It was only in recent years that cordyceps militaris/ chong cao hua (虫草花), a Chinese medicinal herb became increasingly popular among Chinese traditional medicine practitioners, nutritionist, chef, and even homemakers. I was first introduced to it by my mother-in-law recently.
Translated literally into English, it means “worm grass flower”. But it is neither flower nor grass, nor does it resemble a worm. In fact, it is a cultured fungus and has similar medicinal value and chemical composition as cordyceps sinensis (冬虫夏草). However, it may not be of comparable strength to the latter. But then, you only need to pay a fraction of the price for cordyceps sinensis. This is indeed a good news to consumers who can’t afford the expensive cordyceps sinensis.
Cordyceps militaris are neutral in nature (平性) and suitable for everybody in general. It has anti-inflammation (抗炎症）and anti-aging (抗衰老) properties. Apart from that, it can bring relieve for insomnia, strengthen one’s lungs (保肺) and benefit the kidneys (益肾) (N1).
I did a google search and found this simple and healthy soup recipe which uses cordyceps militaris. The recipe also includes “dang shen” (党参) which can help to reinforce qi (补中益气), invigorate and improve blood circulation (养血) (N2).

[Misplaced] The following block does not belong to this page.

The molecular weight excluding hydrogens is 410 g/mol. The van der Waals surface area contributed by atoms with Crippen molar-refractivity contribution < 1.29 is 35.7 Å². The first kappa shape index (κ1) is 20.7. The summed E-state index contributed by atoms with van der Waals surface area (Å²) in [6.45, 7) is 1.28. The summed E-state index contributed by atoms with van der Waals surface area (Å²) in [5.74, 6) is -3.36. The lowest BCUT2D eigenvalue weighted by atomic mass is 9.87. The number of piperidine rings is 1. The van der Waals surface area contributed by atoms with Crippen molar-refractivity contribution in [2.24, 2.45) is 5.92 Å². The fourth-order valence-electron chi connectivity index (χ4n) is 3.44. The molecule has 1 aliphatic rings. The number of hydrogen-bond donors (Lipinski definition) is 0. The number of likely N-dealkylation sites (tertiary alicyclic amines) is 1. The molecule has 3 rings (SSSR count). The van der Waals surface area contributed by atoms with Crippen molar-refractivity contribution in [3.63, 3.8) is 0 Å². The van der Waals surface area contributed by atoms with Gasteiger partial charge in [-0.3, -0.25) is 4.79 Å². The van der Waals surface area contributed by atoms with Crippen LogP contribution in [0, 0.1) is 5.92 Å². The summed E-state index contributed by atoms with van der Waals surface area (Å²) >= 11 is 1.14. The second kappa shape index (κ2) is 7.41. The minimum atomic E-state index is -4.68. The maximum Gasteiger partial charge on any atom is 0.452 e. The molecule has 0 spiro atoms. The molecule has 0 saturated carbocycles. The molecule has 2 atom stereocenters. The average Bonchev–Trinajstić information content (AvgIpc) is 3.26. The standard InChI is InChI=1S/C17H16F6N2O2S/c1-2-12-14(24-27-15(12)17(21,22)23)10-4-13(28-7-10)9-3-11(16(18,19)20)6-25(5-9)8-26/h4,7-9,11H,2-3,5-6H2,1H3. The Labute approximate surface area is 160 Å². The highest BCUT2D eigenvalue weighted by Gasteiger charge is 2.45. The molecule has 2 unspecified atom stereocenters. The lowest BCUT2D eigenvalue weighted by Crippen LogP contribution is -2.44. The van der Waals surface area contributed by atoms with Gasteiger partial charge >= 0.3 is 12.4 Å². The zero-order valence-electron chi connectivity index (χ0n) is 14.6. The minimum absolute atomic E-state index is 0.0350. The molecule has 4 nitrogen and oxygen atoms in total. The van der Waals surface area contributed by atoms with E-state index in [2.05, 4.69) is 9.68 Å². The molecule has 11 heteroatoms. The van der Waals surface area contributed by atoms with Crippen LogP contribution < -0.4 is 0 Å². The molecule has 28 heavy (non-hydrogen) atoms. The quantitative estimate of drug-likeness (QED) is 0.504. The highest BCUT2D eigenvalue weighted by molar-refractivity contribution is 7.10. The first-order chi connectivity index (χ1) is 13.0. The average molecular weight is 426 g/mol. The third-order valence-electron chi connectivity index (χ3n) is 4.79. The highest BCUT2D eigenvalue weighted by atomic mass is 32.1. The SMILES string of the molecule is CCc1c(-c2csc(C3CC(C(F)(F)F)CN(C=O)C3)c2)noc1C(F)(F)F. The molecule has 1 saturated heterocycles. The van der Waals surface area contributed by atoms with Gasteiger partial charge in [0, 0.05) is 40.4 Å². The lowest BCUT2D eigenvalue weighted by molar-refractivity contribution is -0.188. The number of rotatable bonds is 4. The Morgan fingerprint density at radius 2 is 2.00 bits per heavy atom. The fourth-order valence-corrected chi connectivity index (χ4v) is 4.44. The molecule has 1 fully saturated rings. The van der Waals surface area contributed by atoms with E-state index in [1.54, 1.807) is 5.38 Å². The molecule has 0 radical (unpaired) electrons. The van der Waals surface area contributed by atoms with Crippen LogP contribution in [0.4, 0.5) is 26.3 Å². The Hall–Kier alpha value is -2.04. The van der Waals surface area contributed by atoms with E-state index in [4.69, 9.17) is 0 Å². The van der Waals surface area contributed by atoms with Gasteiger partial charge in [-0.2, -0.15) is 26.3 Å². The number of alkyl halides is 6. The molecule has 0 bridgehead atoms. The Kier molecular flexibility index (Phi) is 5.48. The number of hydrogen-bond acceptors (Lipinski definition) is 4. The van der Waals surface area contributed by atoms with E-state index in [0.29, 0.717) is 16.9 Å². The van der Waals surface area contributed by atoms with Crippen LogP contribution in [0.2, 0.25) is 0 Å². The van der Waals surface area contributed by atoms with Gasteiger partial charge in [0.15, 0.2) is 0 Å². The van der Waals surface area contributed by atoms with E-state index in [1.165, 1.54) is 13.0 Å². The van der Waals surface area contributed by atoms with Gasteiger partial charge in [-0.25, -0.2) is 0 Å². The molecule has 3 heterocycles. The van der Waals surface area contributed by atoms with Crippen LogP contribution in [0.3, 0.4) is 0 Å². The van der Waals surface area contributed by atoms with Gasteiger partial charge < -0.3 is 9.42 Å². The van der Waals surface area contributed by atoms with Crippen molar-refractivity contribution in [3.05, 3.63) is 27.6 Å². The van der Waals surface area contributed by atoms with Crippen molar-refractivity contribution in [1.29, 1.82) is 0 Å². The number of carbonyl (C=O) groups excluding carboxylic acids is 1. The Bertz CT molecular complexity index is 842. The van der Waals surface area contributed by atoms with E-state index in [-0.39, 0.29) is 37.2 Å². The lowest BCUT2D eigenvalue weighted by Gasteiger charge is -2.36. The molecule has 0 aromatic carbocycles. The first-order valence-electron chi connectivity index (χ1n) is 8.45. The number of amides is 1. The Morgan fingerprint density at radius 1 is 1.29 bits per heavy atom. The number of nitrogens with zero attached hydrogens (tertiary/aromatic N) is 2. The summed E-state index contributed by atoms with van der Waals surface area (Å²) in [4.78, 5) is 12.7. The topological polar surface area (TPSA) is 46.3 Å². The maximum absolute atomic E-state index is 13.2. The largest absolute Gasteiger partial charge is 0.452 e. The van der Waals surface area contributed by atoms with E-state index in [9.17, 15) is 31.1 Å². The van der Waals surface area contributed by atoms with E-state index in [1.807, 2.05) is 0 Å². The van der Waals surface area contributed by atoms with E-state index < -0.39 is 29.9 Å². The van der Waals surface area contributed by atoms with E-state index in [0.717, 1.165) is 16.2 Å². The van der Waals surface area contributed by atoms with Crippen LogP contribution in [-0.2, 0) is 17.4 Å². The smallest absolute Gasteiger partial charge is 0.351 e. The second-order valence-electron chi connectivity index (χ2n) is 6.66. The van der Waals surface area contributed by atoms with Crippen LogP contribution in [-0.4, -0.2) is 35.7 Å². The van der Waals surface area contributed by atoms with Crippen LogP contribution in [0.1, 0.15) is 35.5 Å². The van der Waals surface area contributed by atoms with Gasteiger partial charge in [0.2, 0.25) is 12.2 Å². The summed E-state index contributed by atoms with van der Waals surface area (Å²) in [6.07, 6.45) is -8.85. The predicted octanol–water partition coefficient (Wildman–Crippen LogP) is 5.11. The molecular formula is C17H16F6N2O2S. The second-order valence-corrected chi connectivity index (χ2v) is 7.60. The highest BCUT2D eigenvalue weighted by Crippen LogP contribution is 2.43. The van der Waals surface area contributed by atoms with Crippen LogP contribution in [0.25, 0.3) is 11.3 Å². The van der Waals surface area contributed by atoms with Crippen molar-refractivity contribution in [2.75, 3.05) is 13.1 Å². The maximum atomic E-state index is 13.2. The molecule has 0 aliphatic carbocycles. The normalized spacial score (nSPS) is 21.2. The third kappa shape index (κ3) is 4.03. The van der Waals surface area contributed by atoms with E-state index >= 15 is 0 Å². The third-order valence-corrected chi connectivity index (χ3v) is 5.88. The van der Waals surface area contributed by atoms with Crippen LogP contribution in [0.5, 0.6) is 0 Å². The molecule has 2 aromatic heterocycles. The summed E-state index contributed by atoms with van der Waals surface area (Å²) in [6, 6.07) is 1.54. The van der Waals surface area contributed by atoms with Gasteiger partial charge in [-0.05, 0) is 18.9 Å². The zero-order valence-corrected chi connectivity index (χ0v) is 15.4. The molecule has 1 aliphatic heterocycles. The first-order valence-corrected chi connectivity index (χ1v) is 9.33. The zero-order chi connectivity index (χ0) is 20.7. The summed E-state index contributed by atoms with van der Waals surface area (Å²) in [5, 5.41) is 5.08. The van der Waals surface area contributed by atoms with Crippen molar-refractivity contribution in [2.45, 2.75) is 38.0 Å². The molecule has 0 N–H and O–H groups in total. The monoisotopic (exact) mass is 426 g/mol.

I had tried it out and found it to be very delicious. It has a delectable clear taste, with a slight tinge of ginseng feeling on one’s taste buds. But just like any clear-based Chinese chicken herbal soups, it is packed with natural sweetness. My mother-in-law experienced better quality sleeps after consuming it couple of times.
Since the H1N1 flu is still pervasive in the world, it would be great to get some natural immunity booster for the entire family. Thus, I strongly recommend this nutritious yet affordable soup to everyone.
If you want to know more about cordyceps militaris, read this article.
N1: Soups for expelling dampness and heat by Chiu Sang
N2: The World of Nourishing & Fine Soups by Kenny Chen
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Adapted and modified: 百度知道
1 whole chicken (about 1 kg) (I used free range chicken/ 甘榜鸡)
12g cordyceps militaris/ chong cao hua (虫草花)
5 sticks dang shen (党参)
2 tbsp wolfberries (杞子)
2 slices of ginger (姜)
12-15 red dates (红枣)
1200-1500 ml water (adjust accordingly)
Salt to taste
- Remove the chicken skin. Trim the excess fat. Wash and rinse the chicken. Cut into large chunks. Blanch over boiling water. Rinse again and set aside.
- Rinse dang shen and cut into 2 portions for each stick. Wash and rinse cordyceps militaris. Wash and removed seeds for red dates. Cut ginger into slices. Set aside.
- Bring water to a boil. Put all ingredients (except for wolfberries) into the pot and bring it to the boil again. Reduce to medium heat for 10 minutes. Then simmer for another 2 hours. Add wolfberries just 5 minutes before the end of the cooking.
- Turn off the heat. Season with salt and serve.